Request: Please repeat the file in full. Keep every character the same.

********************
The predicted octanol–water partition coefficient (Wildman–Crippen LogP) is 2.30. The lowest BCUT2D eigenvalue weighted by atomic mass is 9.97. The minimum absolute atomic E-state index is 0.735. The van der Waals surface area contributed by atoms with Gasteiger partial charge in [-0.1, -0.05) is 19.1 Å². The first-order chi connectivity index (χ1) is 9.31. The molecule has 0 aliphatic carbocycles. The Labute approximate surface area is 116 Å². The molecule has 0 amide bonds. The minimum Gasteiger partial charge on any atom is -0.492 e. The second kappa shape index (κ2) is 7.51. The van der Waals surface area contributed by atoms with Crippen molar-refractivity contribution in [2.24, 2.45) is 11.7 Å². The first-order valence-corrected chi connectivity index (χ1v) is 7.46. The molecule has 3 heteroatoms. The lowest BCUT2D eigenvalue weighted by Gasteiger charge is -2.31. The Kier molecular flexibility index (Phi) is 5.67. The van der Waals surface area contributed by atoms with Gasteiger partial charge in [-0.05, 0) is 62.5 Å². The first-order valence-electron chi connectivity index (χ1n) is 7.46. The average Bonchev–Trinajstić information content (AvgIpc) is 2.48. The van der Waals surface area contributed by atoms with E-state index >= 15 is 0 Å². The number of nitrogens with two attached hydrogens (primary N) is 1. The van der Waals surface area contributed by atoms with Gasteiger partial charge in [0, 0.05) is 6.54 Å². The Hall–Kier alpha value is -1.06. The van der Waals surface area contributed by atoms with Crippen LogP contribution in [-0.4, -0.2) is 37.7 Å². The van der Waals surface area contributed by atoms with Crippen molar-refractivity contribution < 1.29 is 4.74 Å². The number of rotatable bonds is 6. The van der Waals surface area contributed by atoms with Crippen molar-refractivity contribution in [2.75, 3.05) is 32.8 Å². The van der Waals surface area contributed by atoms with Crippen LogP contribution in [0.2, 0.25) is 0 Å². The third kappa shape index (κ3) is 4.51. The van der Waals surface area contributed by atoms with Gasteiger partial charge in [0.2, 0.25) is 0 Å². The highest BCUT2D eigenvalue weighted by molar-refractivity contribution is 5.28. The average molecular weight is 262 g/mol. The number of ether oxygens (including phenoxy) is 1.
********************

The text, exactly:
The predicted octanol–water partition coefficient (Wildman–Crippen LogP) is 2.30. The lowest BCUT2D eigenvalue weighted by atomic mass is 9.97. The minimum absolute atomic E-state index is 0.735. The van der Waals surface area contributed by atoms with Gasteiger partial charge in [-0.1, -0.05) is 19.1 Å². The first-order chi connectivity index (χ1) is 9.31. The molecule has 0 aliphatic carbocycles. The Labute approximate surface area is 116 Å². The molecule has 0 amide bonds. The minimum Gasteiger partial charge on any atom is -0.492 e. The second kappa shape index (κ2) is 7.51. The van der Waals surface area contributed by atoms with Crippen molar-refractivity contribution in [2.24, 2.45) is 11.7 Å². The first-order valence-corrected chi connectivity index (χ1v) is 7.46. The molecule has 3 heteroatoms. The lowest BCUT2D eigenvalue weighted by Gasteiger charge is -2.31. The Kier molecular flexibility index (Phi) is 5.67. The van der Waals surface area contributed by atoms with Gasteiger partial charge in [-0.05, 0) is 62.5 Å². The first-order valence-electron chi connectivity index (χ1n) is 7.46. The average Bonchev–Trinajstić information content (AvgIpc) is 2.48. The van der Waals surface area contributed by atoms with E-state index >= 15 is 0 Å². The number of nitrogens with two attached hydrogens (primary N) is 1. The van der Waals surface area contributed by atoms with Gasteiger partial charge in [0, 0.05) is 6.54 Å². The Hall–Kier alpha value is -1.06. The van der Waals surface area contributed by atoms with Crippen LogP contribution in [-0.4, -0.2) is 37.7 Å². The van der Waals surface area contributed by atoms with Crippen molar-refractivity contribution < 1.29 is 4.74 Å². The number of rotatable bonds is 6. The van der Waals surface area contributed by atoms with Crippen molar-refractivity contribution in [2.75, 3.05) is 32.8 Å². The van der Waals surface area contributed by atoms with Crippen LogP contribution in [0.2, 0.25) is 0 Å². The third kappa shape index (κ3) is 4.51. The van der Waals surface area contributed by atoms with Gasteiger partial charge in [0.2, 0.25) is 0 Å². The highest BCUT2D eigenvalue weighted by molar-refractivity contribution is 5.28. The average molecular weight is 262 g/mol. The number of ether oxygens (including phenoxy) is 1.